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Scientists find 'perfect' explosion in space that makes 'no sense'

Scientists find 'perfect' explosion in space that makes 'no sense'

The discovery is baffling scientists

Scientists have found a 'perfect' explosion in space that seemingly makes 'no sense'.

Researchers are totally baffled by the mysterious phenomenon. They revealed that 'no one' had expected it.

Scientists said the explosion makes 'no sense'.
Quality Stock / Alamy Stock Photo

The explosion in question is called a kilonova which occurs when two neutron stars - some of the densest objects in the universe - collide to create a blast 1,000 times brighter than your standard classical nova.

Scientists have long-since been trying to understand what exactly the nature of a kilonova is. Even with heaps of research and hours of studying the phenomenon - researchers are still unsure of the answers.

A major question that had been left unanswered was what shape a kilonova was, which many scientists theorised was flattened and asymmetrical.

But, they were wrong.

Scientists though the shape of the explosion was flat but they were proven wrong.
Zoonar GmbH / Alamy Stock Photo

In a report titled 'Spherical symmetry in the kilonova', published today (15 February) it was found that the explosion is, to everyone's surprise, a perfect sphere and totally symmetrical.

"No one expected the explosion to look like this," said Darach Watson, associate professor at the Niels Bohr Institute and second author on the study.

Watson continued: "It makes no sense that it is spherical, like a ball. But our calculations clearly show that it is."

Explaining what the findings mean for their database, the professor added: "This probably means that the theories and simulations of kilonovae that we have been considering over the past 25 years lack important physics."

The unexpected shape has led the scientists to look for a whole host of possible explanations some of which include the potential presence of a 'magnetic bomb' at the core of the kilonova.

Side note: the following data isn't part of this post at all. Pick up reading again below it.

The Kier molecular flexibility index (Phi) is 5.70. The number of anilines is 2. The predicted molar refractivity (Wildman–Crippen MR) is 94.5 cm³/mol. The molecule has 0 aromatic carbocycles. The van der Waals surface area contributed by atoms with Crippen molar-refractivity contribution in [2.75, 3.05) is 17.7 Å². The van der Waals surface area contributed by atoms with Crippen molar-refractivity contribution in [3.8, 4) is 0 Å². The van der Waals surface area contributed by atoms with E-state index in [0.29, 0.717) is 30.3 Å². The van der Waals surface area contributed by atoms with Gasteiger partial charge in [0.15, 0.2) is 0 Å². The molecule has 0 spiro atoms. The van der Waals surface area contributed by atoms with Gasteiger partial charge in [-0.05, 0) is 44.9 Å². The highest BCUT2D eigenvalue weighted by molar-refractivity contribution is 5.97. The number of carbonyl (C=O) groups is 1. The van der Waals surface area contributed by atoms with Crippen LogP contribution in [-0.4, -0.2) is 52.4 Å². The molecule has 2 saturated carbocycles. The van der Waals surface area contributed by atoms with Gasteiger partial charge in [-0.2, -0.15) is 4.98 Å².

However, a satisfactory explanation is yet to be found by the baffled scientists.

"It makes no sense that it is spherical."
Stocktrek Images, Inc. / Alamy Stock Photo

The findings could also help with the research seeking to discover just how quickly the universe is expanding.

"Among astrophysicists there is a great deal of discussion about how fast the Universe is expanding," said Albert Sneppen, a student at the University of Copenhagen who is also first author on a paper describing the findings.

"The speed tells us, among other things, how old the Universe is," he added.

Noting how the 'perfect' explosion of the kilonova has totally switched up the game, Sneppen said: "The two methods that exist to measure it disagree by about a billion years.

"Here we may have a third method that can complement and be tested against the other measurements."

Watson echoed the point, explaining that kilonovae was somewhat of a 'cosmetic ruler'.

A professor called supernovae a 'cosmetic ruler'.
UPI / Alamy Stock Photo

He said: "If they are bright and mostly spherical, and if we know how far away they are, we can use kilonovae as a new way to measure the distance independently - a new kind of cosmic ruler."

The professor continued to call the new research 'crucial' as, through finding out the shape of the mysterious explosion, scientists can better understand spacial measurements.

Watson added: "If you have an object that is not spherical, it emits differently, depending on your sight angle. A spherical explosion provides much greater precision in the measurement."

Featured Image Credit: Mustafa Almir Mahmoud / robertharding / Alamy Stock Photo

Topics: News, Science, Space